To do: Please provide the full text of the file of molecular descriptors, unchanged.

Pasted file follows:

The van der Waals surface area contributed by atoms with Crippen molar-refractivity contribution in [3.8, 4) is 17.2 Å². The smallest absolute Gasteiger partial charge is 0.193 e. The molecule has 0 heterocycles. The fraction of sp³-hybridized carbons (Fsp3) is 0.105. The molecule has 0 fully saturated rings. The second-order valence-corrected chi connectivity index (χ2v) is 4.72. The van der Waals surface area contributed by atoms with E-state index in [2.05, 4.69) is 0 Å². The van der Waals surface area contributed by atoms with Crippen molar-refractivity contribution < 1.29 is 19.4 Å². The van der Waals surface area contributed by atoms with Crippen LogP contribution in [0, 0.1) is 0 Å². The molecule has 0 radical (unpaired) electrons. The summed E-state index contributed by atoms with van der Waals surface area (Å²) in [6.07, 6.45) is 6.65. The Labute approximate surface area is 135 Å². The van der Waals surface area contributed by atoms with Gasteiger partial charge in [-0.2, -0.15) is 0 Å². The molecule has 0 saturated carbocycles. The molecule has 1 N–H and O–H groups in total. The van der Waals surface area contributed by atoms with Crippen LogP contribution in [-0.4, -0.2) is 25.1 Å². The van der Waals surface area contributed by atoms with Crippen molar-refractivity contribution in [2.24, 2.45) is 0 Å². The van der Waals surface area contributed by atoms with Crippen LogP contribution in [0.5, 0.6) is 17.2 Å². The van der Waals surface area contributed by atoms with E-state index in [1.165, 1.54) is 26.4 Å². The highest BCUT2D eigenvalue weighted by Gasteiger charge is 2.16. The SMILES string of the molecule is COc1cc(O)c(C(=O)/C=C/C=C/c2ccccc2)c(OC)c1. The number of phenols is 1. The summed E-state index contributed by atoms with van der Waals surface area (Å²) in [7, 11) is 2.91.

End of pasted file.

The van der Waals surface area contributed by atoms with Crippen molar-refractivity contribution in [3.8, 4) is 17.2 Å². The smallest absolute Gasteiger partial charge is 0.193 e. The molecule has 0 heterocycles. The fraction of sp³-hybridized carbons (Fsp3) is 0.105. The molecule has 0 fully saturated rings. The second-order valence-corrected chi connectivity index (χ2v) is 4.72. The van der Waals surface area contributed by atoms with E-state index in [2.05, 4.69) is 0 Å². The van der Waals surface area contributed by atoms with Crippen molar-refractivity contribution < 1.29 is 19.4 Å². The van der Waals surface area contributed by atoms with Crippen LogP contribution in [0, 0.1) is 0 Å². The molecule has 0 radical (unpaired) electrons. The summed E-state index contributed by atoms with van der Waals surface area (Å²) in [6.07, 6.45) is 6.65. The Labute approximate surface area is 135 Å². The van der Waals surface area contributed by atoms with Gasteiger partial charge in [-0.2, -0.15) is 0 Å². The molecule has 0 saturated carbocycles. The molecule has 1 N–H and O–H groups in total. The van der Waals surface area contributed by atoms with Crippen LogP contribution in [-0.4, -0.2) is 25.1 Å². The van der Waals surface area contributed by atoms with Crippen molar-refractivity contribution in [2.24, 2.45) is 0 Å². The van der Waals surface area contributed by atoms with Crippen LogP contribution in [0.5, 0.6) is 17.2 Å². The van der Waals surface area contributed by atoms with E-state index in [1.165, 1.54) is 26.4 Å². The highest BCUT2D eigenvalue weighted by Gasteiger charge is 2.16. The SMILES string of the molecule is COc1cc(O)c(C(=O)/C=C/C=C/c2ccccc2)c(OC)c1. The number of phenols is 1. The summed E-state index contributed by atoms with van der Waals surface area (Å²) in [7, 11) is 2.91.